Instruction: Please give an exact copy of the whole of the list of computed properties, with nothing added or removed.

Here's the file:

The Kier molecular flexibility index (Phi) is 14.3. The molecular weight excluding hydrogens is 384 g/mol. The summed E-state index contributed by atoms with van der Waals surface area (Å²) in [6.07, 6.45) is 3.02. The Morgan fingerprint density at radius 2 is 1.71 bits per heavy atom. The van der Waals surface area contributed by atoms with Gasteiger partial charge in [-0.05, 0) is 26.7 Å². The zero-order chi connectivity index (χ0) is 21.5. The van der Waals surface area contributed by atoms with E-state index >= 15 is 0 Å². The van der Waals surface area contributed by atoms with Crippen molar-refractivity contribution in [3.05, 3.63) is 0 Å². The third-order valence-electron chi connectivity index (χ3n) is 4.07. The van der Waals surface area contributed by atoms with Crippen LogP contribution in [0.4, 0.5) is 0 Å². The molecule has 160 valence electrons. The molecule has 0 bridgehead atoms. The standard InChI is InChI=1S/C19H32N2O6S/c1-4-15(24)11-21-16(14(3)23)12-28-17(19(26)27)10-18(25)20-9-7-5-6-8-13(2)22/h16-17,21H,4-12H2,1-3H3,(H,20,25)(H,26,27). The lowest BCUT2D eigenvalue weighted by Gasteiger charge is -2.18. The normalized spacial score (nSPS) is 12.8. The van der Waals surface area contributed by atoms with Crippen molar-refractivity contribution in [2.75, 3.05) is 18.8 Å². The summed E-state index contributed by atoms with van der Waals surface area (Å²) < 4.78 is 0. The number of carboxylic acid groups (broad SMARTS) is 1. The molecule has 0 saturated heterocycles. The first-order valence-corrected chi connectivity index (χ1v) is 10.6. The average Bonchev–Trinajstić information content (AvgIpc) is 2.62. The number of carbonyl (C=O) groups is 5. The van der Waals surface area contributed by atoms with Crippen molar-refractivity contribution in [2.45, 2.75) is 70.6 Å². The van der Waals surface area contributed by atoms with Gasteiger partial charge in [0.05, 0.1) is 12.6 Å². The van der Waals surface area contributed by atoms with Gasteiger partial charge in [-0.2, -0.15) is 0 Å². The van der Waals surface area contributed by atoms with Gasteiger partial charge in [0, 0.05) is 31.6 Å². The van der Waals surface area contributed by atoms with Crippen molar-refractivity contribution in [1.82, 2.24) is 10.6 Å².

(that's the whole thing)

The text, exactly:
The Kier molecular flexibility index (Phi) is 14.3. The molecular weight excluding hydrogens is 384 g/mol. The summed E-state index contributed by atoms with van der Waals surface area (Å²) in [6.07, 6.45) is 3.02. The Morgan fingerprint density at radius 2 is 1.71 bits per heavy atom. The van der Waals surface area contributed by atoms with Gasteiger partial charge in [-0.05, 0) is 26.7 Å². The zero-order chi connectivity index (χ0) is 21.5. The van der Waals surface area contributed by atoms with E-state index >= 15 is 0 Å². The van der Waals surface area contributed by atoms with Crippen molar-refractivity contribution in [3.05, 3.63) is 0 Å². The third-order valence-electron chi connectivity index (χ3n) is 4.07. The van der Waals surface area contributed by atoms with Crippen LogP contribution in [0.4, 0.5) is 0 Å². The molecule has 160 valence electrons. The molecule has 0 bridgehead atoms. The standard InChI is InChI=1S/C19H32N2O6S/c1-4-15(24)11-21-16(14(3)23)12-28-17(19(26)27)10-18(25)20-9-7-5-6-8-13(2)22/h16-17,21H,4-12H2,1-3H3,(H,20,25)(H,26,27). The lowest BCUT2D eigenvalue weighted by Gasteiger charge is -2.18. The normalized spacial score (nSPS) is 12.8. The van der Waals surface area contributed by atoms with Crippen molar-refractivity contribution in [2.75, 3.05) is 18.8 Å². The summed E-state index contributed by atoms with van der Waals surface area (Å²) < 4.78 is 0. The number of carboxylic acid groups (broad SMARTS) is 1. The molecule has 0 saturated heterocycles. The first-order valence-corrected chi connectivity index (χ1v) is 10.6. The average Bonchev–Trinajstić information content (AvgIpc) is 2.62. The number of carbonyl (C=O) groups is 5. The van der Waals surface area contributed by atoms with Crippen molar-refractivity contribution in [2.45, 2.75) is 70.6 Å². The van der Waals surface area contributed by atoms with Gasteiger partial charge in [0.05, 0.1) is 12.6 Å². The van der Waals surface area contributed by atoms with Gasteiger partial charge in [-0.2, -0.15) is 0 Å². The van der Waals surface area contributed by atoms with Gasteiger partial charge in [0, 0.05) is 31.6 Å². The van der Waals surface area contributed by atoms with Crippen molar-refractivity contribution in [1.82, 2.24) is 10.6 Å².